Neoconservatism describes several distinct political ideologies which are considered new forms of conservatism. ... Eternal can refer to: The British R&B group Eternal Eternals, the Marvel Comics characters created by Jack Kirby The eternity puzzle The concept of eternity The philosophical notion of the incorporeal, or immaterial realm. ... A tradition is a story or a custom that is memorized and passed down from generation to generation, originally without the need for a writing system. ... The term neoliberalism is used to describe a political-economic philosophy that had major implications for government policies beginning in the 1970s – and increasingly prominent since 1980 – that de-emphasizes or rejects positive government intervention in the economy, focusing instead on achieving progress and even social justice by encouraging free... Socialism refers to a broad array of doctrines or political movements that envisage a socio-economic system in which property and the distribution of wealth are subject to social control. ... The term Radical (latin radix meaning root) has been used since the late 18th century as a label in political science for those favoring or trying to produce thoroughgoing or extreme political reforms which can include changes to the social order to a greater or lesser extent. ... For early system failures, see failure rate. ... See also authenticity (philosophy) and authentication (which deals only with computer security). ...

References

Barrington Moore, Reflections on the causes of human misery and upon certain proposals to eliminate them. Barrington Moore Jr. ...


Barrington Moore, Moral Purity and Persecution in History.


Barrington Moore, Injustice: The Social Bases of Obedience & Revolt.


Barrington Moore, Social origins of dictatorship and democracy: lord and peasant in the making of the modern world.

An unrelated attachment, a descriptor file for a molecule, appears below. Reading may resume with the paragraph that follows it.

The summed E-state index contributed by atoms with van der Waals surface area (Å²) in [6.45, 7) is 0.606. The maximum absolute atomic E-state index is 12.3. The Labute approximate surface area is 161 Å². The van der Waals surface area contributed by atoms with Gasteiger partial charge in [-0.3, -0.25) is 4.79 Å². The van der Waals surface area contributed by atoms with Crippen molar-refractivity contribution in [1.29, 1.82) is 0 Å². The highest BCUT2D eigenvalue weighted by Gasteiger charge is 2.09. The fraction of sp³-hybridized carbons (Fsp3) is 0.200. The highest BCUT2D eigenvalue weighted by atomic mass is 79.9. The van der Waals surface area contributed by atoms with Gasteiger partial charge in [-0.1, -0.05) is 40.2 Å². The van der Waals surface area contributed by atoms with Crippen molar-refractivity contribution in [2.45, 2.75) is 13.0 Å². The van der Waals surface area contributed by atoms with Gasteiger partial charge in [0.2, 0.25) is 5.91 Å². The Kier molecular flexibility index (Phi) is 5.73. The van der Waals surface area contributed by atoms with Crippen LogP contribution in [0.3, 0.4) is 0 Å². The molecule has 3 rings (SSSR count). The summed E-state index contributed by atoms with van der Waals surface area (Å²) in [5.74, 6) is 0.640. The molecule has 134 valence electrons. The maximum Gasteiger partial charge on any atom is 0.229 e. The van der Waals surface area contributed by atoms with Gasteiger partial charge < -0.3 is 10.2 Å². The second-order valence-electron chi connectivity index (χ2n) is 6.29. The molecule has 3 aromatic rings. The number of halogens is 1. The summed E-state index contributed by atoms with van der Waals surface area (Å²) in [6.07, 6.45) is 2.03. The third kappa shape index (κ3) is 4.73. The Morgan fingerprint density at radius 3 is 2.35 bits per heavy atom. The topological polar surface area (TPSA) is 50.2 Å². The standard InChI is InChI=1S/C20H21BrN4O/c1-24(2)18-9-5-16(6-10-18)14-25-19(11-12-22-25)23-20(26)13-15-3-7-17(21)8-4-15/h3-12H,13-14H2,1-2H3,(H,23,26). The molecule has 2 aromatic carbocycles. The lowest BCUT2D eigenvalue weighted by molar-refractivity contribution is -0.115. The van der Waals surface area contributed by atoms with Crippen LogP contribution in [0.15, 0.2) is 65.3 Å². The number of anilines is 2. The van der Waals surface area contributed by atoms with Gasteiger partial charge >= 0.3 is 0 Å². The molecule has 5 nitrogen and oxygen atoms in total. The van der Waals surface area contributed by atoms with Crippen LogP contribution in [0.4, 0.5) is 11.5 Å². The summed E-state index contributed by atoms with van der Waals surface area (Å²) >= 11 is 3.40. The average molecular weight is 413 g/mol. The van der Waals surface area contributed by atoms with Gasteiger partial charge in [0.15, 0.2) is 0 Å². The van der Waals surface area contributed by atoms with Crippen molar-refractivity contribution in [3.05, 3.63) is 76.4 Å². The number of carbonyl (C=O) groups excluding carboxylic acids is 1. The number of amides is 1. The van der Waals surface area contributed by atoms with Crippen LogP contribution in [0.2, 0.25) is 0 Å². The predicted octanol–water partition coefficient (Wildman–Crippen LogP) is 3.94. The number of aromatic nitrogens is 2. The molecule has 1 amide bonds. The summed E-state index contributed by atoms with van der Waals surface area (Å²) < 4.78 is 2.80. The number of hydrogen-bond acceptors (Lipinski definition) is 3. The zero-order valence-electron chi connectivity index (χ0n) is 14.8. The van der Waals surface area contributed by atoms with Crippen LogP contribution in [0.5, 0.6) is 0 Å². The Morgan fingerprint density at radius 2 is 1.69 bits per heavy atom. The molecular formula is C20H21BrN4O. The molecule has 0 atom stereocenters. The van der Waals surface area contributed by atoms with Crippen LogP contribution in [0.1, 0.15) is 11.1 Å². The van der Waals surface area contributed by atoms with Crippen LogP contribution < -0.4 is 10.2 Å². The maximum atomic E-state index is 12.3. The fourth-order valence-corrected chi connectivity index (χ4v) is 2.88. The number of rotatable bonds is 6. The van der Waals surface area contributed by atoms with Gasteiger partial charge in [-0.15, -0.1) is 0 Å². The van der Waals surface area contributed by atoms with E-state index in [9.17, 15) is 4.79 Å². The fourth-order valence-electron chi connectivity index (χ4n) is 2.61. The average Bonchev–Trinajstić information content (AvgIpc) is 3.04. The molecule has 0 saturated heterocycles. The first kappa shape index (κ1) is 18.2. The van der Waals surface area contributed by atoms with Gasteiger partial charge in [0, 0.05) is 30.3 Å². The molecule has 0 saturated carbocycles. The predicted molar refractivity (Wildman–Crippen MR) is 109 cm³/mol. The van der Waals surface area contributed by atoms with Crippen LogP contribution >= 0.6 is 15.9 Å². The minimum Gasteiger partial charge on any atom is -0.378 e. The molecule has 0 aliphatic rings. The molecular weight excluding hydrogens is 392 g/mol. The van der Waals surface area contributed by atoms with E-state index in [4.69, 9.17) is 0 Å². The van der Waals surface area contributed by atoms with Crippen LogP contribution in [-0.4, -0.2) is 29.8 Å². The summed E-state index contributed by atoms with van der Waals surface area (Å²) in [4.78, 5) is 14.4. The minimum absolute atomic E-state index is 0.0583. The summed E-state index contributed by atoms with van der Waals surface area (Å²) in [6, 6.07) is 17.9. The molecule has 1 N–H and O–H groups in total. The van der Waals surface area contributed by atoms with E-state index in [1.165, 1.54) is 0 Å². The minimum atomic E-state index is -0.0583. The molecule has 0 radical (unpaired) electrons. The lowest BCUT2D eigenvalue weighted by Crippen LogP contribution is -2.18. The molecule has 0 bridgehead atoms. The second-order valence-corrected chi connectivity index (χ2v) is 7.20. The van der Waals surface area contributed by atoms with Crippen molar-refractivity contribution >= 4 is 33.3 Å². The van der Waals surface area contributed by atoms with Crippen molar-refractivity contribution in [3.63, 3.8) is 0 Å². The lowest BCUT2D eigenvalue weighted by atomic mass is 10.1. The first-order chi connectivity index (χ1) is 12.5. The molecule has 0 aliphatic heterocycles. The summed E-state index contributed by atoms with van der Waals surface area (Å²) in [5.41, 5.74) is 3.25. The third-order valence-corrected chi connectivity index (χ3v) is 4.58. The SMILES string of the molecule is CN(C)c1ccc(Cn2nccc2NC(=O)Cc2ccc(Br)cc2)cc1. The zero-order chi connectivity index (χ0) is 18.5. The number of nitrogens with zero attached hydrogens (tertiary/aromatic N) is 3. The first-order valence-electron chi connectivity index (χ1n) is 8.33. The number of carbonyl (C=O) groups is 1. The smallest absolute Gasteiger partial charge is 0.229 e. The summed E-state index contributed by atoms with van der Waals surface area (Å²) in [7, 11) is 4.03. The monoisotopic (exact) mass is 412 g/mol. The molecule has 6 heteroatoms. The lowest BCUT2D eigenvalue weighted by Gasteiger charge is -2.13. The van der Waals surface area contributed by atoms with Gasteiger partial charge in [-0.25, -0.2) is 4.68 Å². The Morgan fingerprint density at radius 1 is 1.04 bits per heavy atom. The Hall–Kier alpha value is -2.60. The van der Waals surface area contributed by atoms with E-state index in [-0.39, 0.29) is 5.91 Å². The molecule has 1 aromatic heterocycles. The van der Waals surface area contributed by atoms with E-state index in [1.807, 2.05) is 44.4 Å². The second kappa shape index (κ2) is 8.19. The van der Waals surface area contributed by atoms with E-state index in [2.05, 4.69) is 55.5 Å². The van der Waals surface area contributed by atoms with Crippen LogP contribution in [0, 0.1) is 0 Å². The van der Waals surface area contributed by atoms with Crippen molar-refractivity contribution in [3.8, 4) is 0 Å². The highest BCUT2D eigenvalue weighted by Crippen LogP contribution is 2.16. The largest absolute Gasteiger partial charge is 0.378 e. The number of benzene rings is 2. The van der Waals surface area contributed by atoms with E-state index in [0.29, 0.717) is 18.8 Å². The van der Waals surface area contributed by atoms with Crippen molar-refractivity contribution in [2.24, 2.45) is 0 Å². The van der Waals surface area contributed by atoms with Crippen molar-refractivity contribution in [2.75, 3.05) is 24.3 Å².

Barrington Moore, Moral Aspects of Economic Growth, and Other Essays.


See also

It is common to hear both philosophers and non-philosophers complain that philosophy makes no progress. ... // Latin root meaning The term social is derived from the Latin word socius, which as a noun means an associate, ally, companion, business partner or comrade and in the adjectival form socialis refers to a bond between people (such as marriage) or to their collective or connected existence. ... For other meanings of development used in and outside social sciences, see development. ... To meet Wikipedias quality standards, this article or section may require cleanup. ... Social order is a concept used in sociology, history and other social sciences. ... Decadence generally refers to the supposed decline of a society because of moral weakness. ... In the unilineal evolution model at left, all cultures progress through set stages, while in the multilineal evolution model at right, distinctive culture histories are emphasized. ... Origins of theory According to Czech philosopher Radovan Richta, in his 1967 publication “Man and Technology in the Revolution of Our Day”, technology (which he defines as “a material entity created by the application of mental and physical effort to nature in order to achieve some value”) evolves in three...

External links

  • 1969 United Nations Declaration on Social Progress and Development
  • United Nations Economic and Social Development
Philosophy Portal

  Results from FactBites:
 
Declaration on Social Progress and Development (2695 words)
Social progress and development shall be founded on respect for the dignity and value of the human person and shall ensure the promotion of human rights and social justice, which requires:
Social progress and development are the common concerns of the international community, which shall supplement, by concerted international action, national efforts to raise the living standards of peoples.
Social progress and development shall aim at the continuous raising of the material and spiritual standards of living of all members of society, with respect for and in compliance with human rights and fundamental freedoms, through the attainment of the following main goals:
Declaration on Social Progress and Development (2695 words)
Social progress and development shall be founded on respect for the dignity and value of the human person and shall ensure the promotion of human rights and social justice, which requires:
The rapid expansion of national income and wealth and their equitable distribution among all members of society are fundamental to all social progress, and they should therefore be in the forefront of the preoccupations of every State and Government.
Social progress and development are the common concerns of the international community, which shall supplement, by concerted international action, national efforts to raise the living standards of peoples.